Each week, after this column appears in the Yukon News, it’s posted to the internet, where it attracts about 150 visitors a day on average, from as far afield as Seychelles, China, and New Zealand.
But on one day last September readership swelled to more than 5,400. On the following day it reached 1,300 and then slid back to normal.
The subject of that unusually popular column was a secretive meeting of the North American business and political elite which had just convened in Banff, Alberta, where the topics under discussion included “Toward a North American Energy Strategy”, and “Demographic and Social Dimensions of North American Integration.” Delegates had been bused in under cover of darkness, and the guest list was a guarded secret, so it was difficult to confirm or deny the rumoured presence of Donald Rumsfeld, Stockwell Day, or almost anyone else.
The meeting was held in secret because the North American public responds badly when it hears the facts about the Security and Prosperity Partnership of North America.
So far no one has conducted a poll that asks the questions I would like to pose to the public about the ever-deepening integration, or disintegration, of the North American regulatory regime, questions such as: Do you believe privately owned corporations should hold the bulk of political power in North America?
Do you favour trade rules in which the right to corporate profit trumps all national, provincial, and municipal regulations including health, public safety, environmental, and labour laws?
Should Canada and Mexico be colonies of the United States?
Should the United States be a puppet of the military industrial complex?
The truth, even when more timidly stated, tends to turn poll respondents against the ongoing continental integration project.
The website World Public Opinion.Org reports that 51 per cent of Americans favour NAFTA until given the news that it’s an agreement to “reduce trade barriers” to allow for “greater flow of goods and services,” whereupon the number drops to 43 per cent. A 2004 Ipsos-Reid poll put the following statements to Canadian respondents:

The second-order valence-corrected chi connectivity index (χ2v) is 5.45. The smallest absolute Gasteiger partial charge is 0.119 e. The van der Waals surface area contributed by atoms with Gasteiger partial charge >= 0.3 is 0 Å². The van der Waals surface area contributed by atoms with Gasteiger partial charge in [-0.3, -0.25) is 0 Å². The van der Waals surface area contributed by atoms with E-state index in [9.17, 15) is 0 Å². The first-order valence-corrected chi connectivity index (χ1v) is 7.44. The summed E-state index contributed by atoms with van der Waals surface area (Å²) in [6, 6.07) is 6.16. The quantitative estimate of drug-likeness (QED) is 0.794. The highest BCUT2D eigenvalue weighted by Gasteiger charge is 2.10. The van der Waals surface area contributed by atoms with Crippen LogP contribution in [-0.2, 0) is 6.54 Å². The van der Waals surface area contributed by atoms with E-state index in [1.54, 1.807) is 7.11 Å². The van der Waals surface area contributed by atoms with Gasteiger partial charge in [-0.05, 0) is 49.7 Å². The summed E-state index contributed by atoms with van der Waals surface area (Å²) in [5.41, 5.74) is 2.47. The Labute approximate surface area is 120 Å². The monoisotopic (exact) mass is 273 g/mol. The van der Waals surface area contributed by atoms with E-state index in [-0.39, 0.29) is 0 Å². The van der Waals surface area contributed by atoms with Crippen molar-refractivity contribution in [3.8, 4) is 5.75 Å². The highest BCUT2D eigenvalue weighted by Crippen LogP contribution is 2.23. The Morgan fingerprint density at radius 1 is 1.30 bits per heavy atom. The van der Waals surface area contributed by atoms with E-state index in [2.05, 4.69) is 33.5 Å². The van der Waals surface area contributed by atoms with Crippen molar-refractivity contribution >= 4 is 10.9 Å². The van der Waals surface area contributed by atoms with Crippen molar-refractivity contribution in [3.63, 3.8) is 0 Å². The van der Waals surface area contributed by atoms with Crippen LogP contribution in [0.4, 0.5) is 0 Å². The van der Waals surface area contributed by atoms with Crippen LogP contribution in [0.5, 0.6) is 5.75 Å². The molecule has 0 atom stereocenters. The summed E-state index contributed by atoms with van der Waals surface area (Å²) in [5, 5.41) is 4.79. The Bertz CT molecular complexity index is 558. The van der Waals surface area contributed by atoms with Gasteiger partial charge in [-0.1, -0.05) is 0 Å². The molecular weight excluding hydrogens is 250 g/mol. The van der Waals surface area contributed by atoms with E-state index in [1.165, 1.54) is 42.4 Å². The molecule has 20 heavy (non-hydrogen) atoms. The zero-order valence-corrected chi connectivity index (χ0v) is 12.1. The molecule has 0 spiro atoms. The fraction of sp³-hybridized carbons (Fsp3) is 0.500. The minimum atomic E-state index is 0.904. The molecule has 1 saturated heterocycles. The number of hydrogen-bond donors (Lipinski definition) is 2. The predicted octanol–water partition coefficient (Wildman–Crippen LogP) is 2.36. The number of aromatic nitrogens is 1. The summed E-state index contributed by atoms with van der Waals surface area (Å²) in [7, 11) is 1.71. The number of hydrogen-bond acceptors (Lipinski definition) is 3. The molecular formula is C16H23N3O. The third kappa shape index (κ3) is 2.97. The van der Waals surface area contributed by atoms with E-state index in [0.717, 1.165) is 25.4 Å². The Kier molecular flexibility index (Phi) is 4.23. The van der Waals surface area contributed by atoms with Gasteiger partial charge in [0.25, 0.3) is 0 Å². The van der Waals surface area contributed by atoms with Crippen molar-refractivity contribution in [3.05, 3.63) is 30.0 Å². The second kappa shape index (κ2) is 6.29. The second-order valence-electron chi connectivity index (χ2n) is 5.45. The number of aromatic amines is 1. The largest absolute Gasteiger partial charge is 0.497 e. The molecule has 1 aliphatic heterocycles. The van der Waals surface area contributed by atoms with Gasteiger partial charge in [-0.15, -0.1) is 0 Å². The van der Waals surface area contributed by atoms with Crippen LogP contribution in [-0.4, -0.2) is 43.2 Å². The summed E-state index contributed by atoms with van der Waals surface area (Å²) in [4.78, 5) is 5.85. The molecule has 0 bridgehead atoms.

“Canada should establish an energy policy that provides reliable supplies of oil, gas and electricity at stable prices, and protection of the environment, even if this means placing restrictions on exports and foreign ownership of Canadian supplies.”
And, “Canada should maintain the ability to set its own independent environmental health and safety standards and regulations, even if this might reduce cross-border trade opportunities with the United States.”
Ninety per cent agreed with the first statement, and 91 per cent with the second.
Deep integration is a planned framework of agreements that will make it impossible for Canada to restrict exports or foreign ownership, or to set independent environmental, health and safety regulations. Ninety per cent public opposition helps to explain why deep integration proceeds, if not in secret, then at least secretively, without discussion in Parliament and with no more than cheerleading coverage in the corporate press, and why a story on that weird clandestine meeting in Banff would draw so much public attention.
A stated goal of deep integration’s most up-to-date blueprint, the Security and Prosperity Partnership of North America, is “to streamline and update regulations” in order to “strengthen North America’s energy markets.”
This project faces double challenges in Canada.
Coupled with 90 per cent popular opposition is the fact that many of the environmental, labour, and public health regulations to be streamlined exist at the provincial level, and are not the federal government’s to give away.
According to Vancouver columnist and author Murray Dobbin, writing in last Thursday’s Tyee, The Trade, Investment, and Labour Mobility Agreement between Alberta and British Columbia, a kind of interprovincial deep integration, is sponsored by the Harper government, and eventually destined to include all of Canada, deftly encompassing provincial regulation in future international agreements. TILMA comes packaged with some high-sounding principles.
It also enshrines the right of a “party or person” to bring along their home province’s weaker rules when doing cross-border business.
NAFTA already has similar provisions, but they only apply if a regulation discriminates against foreign competition.
TILMA removes this requirement, and provides redress up to $5 million. So if you come from Alberta to do business in BC, and more stringent regulations there bite you on the bottom line, you can sue the government for the difference. Just think how secure and prosperous we’ll all be when we have the same deal with Alabama and Mexico.
The Security and Prosperity Partnership is about the security of corporate profits and the prosperity of billionaires. It’s about subverting democracy and shifting power to corporations and wealthy individuals.
The only good news for the 90 per cent of Canadians who prefer not to hand over sovereignty so cheaply is that deep integration, though a creeping reality, is not a fait accompli.
As the US government’s SPP web page points out in its “myths and facts” section, “the SPP is not an agreement nor is it a treaty.” It is instead, “a dialogue to increase security and enhance prosperity.”
You see, it’s only a dialogue.
Surely if all 90 per cent of us dig our heels in, we can still back out.